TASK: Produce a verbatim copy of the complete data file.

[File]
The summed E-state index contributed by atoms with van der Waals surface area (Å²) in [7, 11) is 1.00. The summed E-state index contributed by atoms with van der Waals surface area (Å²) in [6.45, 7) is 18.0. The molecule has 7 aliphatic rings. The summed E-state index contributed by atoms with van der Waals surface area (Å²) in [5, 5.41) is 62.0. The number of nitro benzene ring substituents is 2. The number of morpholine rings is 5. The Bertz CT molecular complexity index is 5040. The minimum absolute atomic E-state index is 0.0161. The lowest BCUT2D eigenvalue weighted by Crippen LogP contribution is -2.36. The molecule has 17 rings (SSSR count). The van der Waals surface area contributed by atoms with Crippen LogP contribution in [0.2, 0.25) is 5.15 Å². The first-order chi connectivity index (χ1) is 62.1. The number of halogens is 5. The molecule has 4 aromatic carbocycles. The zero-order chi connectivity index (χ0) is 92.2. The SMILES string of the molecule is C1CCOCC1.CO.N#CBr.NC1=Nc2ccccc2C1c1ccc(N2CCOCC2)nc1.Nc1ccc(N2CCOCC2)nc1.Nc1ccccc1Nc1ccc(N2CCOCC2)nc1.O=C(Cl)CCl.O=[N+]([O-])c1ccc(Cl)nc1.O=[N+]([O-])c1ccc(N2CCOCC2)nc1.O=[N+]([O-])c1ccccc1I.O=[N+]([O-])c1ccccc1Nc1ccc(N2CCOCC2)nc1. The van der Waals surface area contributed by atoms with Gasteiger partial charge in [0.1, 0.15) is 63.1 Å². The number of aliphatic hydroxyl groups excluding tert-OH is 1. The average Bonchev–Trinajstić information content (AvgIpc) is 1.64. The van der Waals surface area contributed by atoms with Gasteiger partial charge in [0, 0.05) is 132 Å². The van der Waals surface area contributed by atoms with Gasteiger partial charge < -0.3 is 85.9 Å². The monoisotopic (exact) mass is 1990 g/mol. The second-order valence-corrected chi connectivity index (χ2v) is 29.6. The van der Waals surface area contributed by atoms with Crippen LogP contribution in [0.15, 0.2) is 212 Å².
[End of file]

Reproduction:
The summed E-state index contributed by atoms with van der Waals surface area (Å²) in [7, 11) is 1.00. The summed E-state index contributed by atoms with van der Waals surface area (Å²) in [6.45, 7) is 18.0. The molecule has 7 aliphatic rings. The summed E-state index contributed by atoms with van der Waals surface area (Å²) in [5, 5.41) is 62.0. The number of nitro benzene ring substituents is 2. The number of morpholine rings is 5. The Bertz CT molecular complexity index is 5040. The minimum absolute atomic E-state index is 0.0161. The lowest BCUT2D eigenvalue weighted by Crippen LogP contribution is -2.36. The molecule has 17 rings (SSSR count). The van der Waals surface area contributed by atoms with Crippen LogP contribution in [0.2, 0.25) is 5.15 Å². The first-order chi connectivity index (χ1) is 62.1. The number of halogens is 5. The molecule has 4 aromatic carbocycles. The zero-order chi connectivity index (χ0) is 92.2. The SMILES string of the molecule is C1CCOCC1.CO.N#CBr.NC1=Nc2ccccc2C1c1ccc(N2CCOCC2)nc1.Nc1ccc(N2CCOCC2)nc1.Nc1ccccc1Nc1ccc(N2CCOCC2)nc1.O=C(Cl)CCl.O=[N+]([O-])c1ccc(Cl)nc1.O=[N+]([O-])c1ccc(N2CCOCC2)nc1.O=[N+]([O-])c1ccccc1I.O=[N+]([O-])c1ccccc1Nc1ccc(N2CCOCC2)nc1. The van der Waals surface area contributed by atoms with Gasteiger partial charge in [0.1, 0.15) is 63.1 Å². The number of aliphatic hydroxyl groups excluding tert-OH is 1. The average Bonchev–Trinajstić information content (AvgIpc) is 1.64. The van der Waals surface area contributed by atoms with Gasteiger partial charge in [0, 0.05) is 132 Å². The van der Waals surface area contributed by atoms with Gasteiger partial charge < -0.3 is 85.9 Å². The monoisotopic (exact) mass is 1990 g/mol. The second-order valence-corrected chi connectivity index (χ2v) is 29.6. The van der Waals surface area contributed by atoms with Crippen LogP contribution in [0.15, 0.2) is 212 Å².